I did an interview with New York Daily News Columnist Errol Louis about the New Black Panther Party case today and realized that there's a specific data point that has been lost in all the breathless coverage of this case and whether or not it represents a racist agenda from the Obama administration: The decision not to file a criminal case occurred before Obama was even in office.
From the testimony of Thomas Perez, head of the Civil Rights Division, before the U.S. Commission on Civil Rights in May:
This means that the case was downgraded to a civil case 11 days before Obama was inaugurated, 26 days before Eric Holder became attorney general, and about nine months before Thomas Perez was confirmed as head of the Civil Rights Division.
Conservative activist and former Voting Section Attorney
J. Christian Adams identified United States Associate Attorney General Thomas J. Perrelli as the person who ordered the case dismissed, but he wasn't confirmed until March, three months after the case was downgraded. (see clarification here) Adams also said that Deputy Assistant Attorney General Julie Fernandes declared, “Never bring another lawsuit against a black or other national minority, apparently no matter what they do.” But according to the Raben Group, a progressive PR firm Fernades worked for prior to the Justice Department, she didn't leave her job with them until June 22, 2009, more than six months after the criminal case against the NBPP members was dropped. Even if she did say that -- and none of my sources in the Voting Section ever heard her say anything of the sort -- it wouldn't have had any bearing on the NBPP case, because she wasn't there when it was dismissed.
All of which kind of puts a rather large wrinkle in the right-wing fantasy that the decision to pursue a civil rather than criminal case against The New Black Panther Party members was a racist decree handed down from the racist leadership of the Obama administration. None of the Obama administration's political appointees who have been attacked as having mandated this decision were even working at the Department of Justice at the time the case was downgraded!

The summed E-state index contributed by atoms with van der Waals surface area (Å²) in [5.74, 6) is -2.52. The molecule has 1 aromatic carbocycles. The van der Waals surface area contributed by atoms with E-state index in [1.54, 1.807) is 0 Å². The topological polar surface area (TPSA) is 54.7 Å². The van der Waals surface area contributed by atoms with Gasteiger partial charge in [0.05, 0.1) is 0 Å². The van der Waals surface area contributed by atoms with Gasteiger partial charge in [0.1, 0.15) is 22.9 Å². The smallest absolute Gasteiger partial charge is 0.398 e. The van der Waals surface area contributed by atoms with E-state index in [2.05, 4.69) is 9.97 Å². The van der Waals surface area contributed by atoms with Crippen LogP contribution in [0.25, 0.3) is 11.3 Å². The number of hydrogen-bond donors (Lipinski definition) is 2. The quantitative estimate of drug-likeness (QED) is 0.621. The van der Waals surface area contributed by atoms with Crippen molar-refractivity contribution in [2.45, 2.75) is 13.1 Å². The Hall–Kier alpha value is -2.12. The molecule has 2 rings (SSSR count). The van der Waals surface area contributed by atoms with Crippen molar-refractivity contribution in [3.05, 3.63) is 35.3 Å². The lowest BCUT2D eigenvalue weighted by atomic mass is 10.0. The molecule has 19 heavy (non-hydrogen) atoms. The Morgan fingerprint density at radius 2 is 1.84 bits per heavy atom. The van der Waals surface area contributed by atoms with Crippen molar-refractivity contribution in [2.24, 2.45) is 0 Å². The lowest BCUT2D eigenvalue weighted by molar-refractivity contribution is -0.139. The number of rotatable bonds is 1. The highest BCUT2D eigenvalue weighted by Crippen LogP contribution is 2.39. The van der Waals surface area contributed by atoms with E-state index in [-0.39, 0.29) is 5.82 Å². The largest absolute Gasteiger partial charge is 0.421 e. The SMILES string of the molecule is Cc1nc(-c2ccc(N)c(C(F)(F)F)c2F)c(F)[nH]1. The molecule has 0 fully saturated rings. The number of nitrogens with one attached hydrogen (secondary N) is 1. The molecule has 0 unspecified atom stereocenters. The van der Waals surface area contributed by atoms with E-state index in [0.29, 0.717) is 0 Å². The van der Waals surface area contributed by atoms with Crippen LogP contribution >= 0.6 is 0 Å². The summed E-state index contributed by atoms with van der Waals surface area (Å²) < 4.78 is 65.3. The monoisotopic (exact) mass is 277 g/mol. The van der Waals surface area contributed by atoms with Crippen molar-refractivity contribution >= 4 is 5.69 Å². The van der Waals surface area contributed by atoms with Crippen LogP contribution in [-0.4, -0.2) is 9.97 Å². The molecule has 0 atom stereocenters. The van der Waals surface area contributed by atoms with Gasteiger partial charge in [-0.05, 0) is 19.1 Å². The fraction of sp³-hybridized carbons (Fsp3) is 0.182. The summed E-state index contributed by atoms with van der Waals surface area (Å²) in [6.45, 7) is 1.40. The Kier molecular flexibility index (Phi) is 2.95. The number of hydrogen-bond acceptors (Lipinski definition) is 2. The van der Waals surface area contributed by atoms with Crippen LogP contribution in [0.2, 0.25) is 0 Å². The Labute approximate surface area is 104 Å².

Perez testified that the decision to pursue a civil case was a matter of "career people disagreeing with career people." The facts would seem to support that account.
UPDATE: I should make it clear that I'm not the first person to mention this (Media Matters has been pointing this out for a while) Perez revealed the date the case was downgraded in his public testimony to the U.S. Civil Rights Commission in May. It's been part of the public record for weeks--which is why I don't understand why so little of the coverage of this story mentions it. I'm simply pointing out that none of the political appointees being blamed for dismissing the case were even at the DoJ when the case was dismissed.
UPDATE: More on the subsequent decision not to further pursue the civil case here.
UPDATE: Even more clarification here.
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